Souffelweyersheim (pronounced /su.fœl.vaj.œr.sajm/, German: Suffelweyersheim) is a commune in the Bas-Rhin department in Grand Est in north-eastern France, and is part of metropolitan Strasbourg.

The town hall in Souffelweyersheim

Coat of arms
Location of Souffelweyersheim
Coordinates: 48°38′08″N 7°44′30″E
RegionGrand Est
IntercommunalityStrasbourg Eurométropole
  Mayor (2009–Present) Pierre Perrin
4.51 km2 (1.74 sq mi)
  Density1,800/km2 (4,500/sq mi)
Time zoneUTC+01:00 (CET)
  Summer (DST)UTC+02:00 (CEST)
INSEE/Postal code
67471 /67460
Elevation133–153 m (436–502 ft)
1 French Land Register data, which excludes lakes, ponds, glaciers > 1 km2 (0.386 sq mi or 247 acres) and river estuaries.


Souffelweyersheim means: the village on the pond of Souffel. Souffel (the Souffel river) + Weyer (the pond) + S (of) + Heim (hamlet, village)

Locally the name is shortened and the village is called Souffel.


The village covers an area of 451 hectares (1114 acres), and is located 6 km (3¾ miles) north of Strasbourg at an altitude of 140 metres (460 ft). Located in the plain of Alsace, between the massifs of the Vosges and the Black Forest, the plain is bisected by the Souffel river from which the village takes its name. This river rises in Kuttolsheim and joins the Ill river, a tributary of the Rhine, a little south of Wantzenau after flowing 27 km (17 mi).


In 1790, the formerly common pasture meadows were subdivided, and sections were given to Souffelweyersheim, Hoenheim, Bischheim, Adelshoffen and Schiltigheim.

In 1792, Austria and Prussia began hostilities against France. From October to December 1793, engagements between the troops of the French Republic and the Austro-Prussian alliance centered on a front near HoenheimGriesheim-sur-SouffelDingsheim before the Austro-Prussian troops were pushed back out of Alsace in January 1794.

After his disastrous Russian campaign, Napoleon Bonaparte managed with difficulty to return to France, but enemy forces in the Sixth Coalition followed. In January 1814, the French troops lost Strasbourg to Cossacks who cantoned in Hoenheim, Bischheim and Schiltigheim. Napoleon abdicated in favour of Louis XVIII, and was banished to the isle of Elba. Napoleon escaped from Elba and returned to France on 26 February 1815. In a campaign that lasted a Hundred Days he attempted to remain on the throne of France. Ten days after Napoleon's final defeat at the Battle of Waterloo, General Jean Rapp led the French forces against the Crown Prince of Württemberg in the Battle of La Suffel near Souffelweyersheim and Hoenheim. The day after the battle, the Crown Prince of Württemberg ordered the burning of the village of Souffelweyersheim. It took all of the nineteenth century to rebuild the village.[2]

1852 was the year of the inauguration of two new transportation routes near Souffelweyersheim: the Marne-Rhine Canal which connects Vitry-le-François to Strasbourg, and the railway line between Paris and Strasbourg.

On 19 July 1870, the Franco-Prussian War began. On 7 August, shortly after the battle of Froeschwiller-Wœrth, German troops arrived at Souffelweyersheim. The troops settled in Reichstett and began a siege of Strasbourg on 12 August, arranging with the local populace for supplies for the troops. On 27 September, Strasbourg, burnt by the continuous bombing, surrendered. The Treaty of Frankfurt, signed 10 May 1871, put an end to the war, but France yielded three of departments of Alsace-Moselle, keeping only Belfort.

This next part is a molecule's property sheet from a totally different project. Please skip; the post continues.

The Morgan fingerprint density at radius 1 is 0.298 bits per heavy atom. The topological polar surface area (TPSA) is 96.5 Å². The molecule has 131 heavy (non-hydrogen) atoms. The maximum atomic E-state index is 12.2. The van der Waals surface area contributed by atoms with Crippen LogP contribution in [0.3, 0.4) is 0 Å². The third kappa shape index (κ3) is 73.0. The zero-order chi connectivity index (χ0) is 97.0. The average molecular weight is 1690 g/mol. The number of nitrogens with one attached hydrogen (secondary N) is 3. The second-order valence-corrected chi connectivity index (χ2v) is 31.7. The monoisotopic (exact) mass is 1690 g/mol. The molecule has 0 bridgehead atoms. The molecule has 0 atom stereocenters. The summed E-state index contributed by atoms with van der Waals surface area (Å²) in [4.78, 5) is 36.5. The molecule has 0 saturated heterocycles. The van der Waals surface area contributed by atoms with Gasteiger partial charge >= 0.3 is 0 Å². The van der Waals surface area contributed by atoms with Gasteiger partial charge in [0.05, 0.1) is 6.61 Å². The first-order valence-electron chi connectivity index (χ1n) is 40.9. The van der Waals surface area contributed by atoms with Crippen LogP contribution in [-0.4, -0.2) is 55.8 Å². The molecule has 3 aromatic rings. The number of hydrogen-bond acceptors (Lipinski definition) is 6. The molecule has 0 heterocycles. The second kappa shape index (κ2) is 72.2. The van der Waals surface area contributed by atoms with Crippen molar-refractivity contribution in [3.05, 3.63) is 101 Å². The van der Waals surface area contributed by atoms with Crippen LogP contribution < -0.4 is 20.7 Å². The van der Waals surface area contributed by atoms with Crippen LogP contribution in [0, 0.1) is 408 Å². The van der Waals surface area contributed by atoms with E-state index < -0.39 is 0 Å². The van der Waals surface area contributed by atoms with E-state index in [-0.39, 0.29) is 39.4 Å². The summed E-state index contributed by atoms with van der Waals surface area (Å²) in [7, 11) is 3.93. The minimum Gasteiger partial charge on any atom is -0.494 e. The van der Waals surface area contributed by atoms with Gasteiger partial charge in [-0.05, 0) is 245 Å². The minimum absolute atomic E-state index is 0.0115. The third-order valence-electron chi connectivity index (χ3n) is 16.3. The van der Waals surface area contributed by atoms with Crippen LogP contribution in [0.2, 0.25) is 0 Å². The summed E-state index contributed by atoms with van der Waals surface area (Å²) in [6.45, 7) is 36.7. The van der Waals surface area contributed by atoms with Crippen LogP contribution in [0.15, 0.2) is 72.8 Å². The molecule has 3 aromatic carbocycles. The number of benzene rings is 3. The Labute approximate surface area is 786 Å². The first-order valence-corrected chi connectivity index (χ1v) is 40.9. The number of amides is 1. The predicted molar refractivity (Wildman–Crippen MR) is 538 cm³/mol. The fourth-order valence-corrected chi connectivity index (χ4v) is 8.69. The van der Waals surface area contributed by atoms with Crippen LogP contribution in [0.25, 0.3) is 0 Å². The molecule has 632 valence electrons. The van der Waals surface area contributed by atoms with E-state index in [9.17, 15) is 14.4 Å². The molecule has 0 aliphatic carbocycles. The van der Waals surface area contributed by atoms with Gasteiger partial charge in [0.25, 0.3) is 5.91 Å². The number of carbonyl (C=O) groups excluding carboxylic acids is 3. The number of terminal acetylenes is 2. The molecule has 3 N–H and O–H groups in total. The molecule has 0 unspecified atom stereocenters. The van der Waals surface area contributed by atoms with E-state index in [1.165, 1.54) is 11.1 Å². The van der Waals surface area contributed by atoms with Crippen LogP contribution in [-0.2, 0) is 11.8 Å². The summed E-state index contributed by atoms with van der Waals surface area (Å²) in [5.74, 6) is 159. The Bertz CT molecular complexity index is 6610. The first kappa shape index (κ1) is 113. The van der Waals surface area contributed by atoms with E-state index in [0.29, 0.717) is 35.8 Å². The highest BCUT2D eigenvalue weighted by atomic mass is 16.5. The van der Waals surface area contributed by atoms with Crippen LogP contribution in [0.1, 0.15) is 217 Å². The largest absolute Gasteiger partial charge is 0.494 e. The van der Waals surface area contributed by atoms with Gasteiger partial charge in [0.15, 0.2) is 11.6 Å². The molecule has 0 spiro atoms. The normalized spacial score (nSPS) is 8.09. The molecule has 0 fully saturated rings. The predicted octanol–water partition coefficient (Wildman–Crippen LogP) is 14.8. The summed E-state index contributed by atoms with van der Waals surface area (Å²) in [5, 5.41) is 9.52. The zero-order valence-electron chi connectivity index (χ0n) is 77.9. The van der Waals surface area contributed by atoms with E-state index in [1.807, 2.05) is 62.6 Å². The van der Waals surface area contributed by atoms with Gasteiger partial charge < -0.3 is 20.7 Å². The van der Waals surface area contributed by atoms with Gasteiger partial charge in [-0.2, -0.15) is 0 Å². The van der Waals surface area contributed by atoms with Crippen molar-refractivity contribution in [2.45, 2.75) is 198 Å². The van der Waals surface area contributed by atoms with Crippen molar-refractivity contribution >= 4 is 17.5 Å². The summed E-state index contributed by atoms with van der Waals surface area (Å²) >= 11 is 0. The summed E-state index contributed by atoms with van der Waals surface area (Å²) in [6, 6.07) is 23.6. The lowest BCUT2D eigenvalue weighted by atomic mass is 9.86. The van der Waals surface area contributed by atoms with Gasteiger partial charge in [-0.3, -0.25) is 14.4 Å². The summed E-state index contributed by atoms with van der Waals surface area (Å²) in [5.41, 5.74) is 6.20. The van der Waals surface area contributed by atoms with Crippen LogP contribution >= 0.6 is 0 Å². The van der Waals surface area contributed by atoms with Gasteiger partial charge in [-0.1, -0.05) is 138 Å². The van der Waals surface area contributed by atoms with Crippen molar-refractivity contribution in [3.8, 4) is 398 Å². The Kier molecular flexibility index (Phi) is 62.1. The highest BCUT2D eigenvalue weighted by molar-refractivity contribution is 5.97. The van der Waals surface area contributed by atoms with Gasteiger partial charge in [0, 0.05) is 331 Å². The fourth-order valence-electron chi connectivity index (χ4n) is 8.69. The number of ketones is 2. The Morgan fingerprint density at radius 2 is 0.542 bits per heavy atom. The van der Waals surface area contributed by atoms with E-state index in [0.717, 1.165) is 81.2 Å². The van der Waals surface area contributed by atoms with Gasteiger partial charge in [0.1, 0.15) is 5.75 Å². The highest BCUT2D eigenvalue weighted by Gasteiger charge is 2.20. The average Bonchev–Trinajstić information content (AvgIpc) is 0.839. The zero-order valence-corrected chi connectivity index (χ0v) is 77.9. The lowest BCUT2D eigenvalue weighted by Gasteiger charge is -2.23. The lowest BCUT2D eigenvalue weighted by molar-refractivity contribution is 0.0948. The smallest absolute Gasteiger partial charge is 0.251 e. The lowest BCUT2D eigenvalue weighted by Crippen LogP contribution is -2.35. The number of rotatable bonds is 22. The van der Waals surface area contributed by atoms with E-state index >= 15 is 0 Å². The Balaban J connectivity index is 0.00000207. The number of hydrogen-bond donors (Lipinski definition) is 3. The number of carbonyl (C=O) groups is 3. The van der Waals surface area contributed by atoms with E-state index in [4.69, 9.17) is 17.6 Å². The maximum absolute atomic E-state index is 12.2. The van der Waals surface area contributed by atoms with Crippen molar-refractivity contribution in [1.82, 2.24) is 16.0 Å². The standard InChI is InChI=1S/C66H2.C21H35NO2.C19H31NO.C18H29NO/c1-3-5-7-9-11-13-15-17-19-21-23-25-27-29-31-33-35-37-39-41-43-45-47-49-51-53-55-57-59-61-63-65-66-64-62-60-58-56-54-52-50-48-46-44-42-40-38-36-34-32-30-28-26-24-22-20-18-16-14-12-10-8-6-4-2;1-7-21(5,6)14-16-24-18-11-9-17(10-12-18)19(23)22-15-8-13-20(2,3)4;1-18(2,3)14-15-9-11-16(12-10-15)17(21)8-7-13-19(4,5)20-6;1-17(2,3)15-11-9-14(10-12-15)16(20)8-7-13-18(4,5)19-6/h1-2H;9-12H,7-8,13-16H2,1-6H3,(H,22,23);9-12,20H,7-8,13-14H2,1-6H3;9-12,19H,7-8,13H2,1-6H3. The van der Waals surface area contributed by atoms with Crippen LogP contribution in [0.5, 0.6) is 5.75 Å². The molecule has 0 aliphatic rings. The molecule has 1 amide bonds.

In 1906, newly expanded rail yards at Hausbergen were completed. This facility serves several communes in the Souffelweyersheim area.

On 2 September 1939, the inhabitants of the communes in front of the Maginot line were evacuated to the valley of the Bruche River. On 3 September 1939, the United Kingdom, Australia, New Zealand and France declared war on Germany. On 9 September, the evacuated inhabitants embarked on a second journey to the South of France. They did not return to Alsace, which was occupied by the Germans from August 1940 until liberation on 23 November 1944 by the French 2nd Armoured Division of General Leclerc.

In January 1945, a German offensive called Operation Nordwind forced a redeployment of the Allied troops in the north of Alsace. General Charles de Gaulle refused the American order to evacuate Strasbourg and the French troops pushed the Germans back but not before they reached Offendorf. Souffelweyersheim and its environs remained under the fire of the German batteries until April 1945.

A law of 1966 created the Urban Community of Strasbourg and Souffelweyersheim was integrated into it. 1970 saw the completion of the construction of the motorway A34 Metz – Strasbourg, later absorbed by the A4 motorway connecting Paris to Strasbourg, skirting the rail yard at Hausbergen.

List of mayors

  • 1815: Georges Schaeffer
  • 1925–1941: Alfred Vix
  • 1941–1944: Philippe Heim


Historical population of Souffelweyersheim
From the year 1962 on: No double countingresidents of multiple communes (e.g. students and military personnel) are counted only once.

Places of interest

St. George's church was built in 1781 in the neo-classical style. Most of the tower has been rebuilt since then.

See also


  1. "Populations légales 2016". INSEE. Retrieved 25 April 2019.
  2. Encyclopædia Britannica Eleventh Edition, "Waterloo Campaign"
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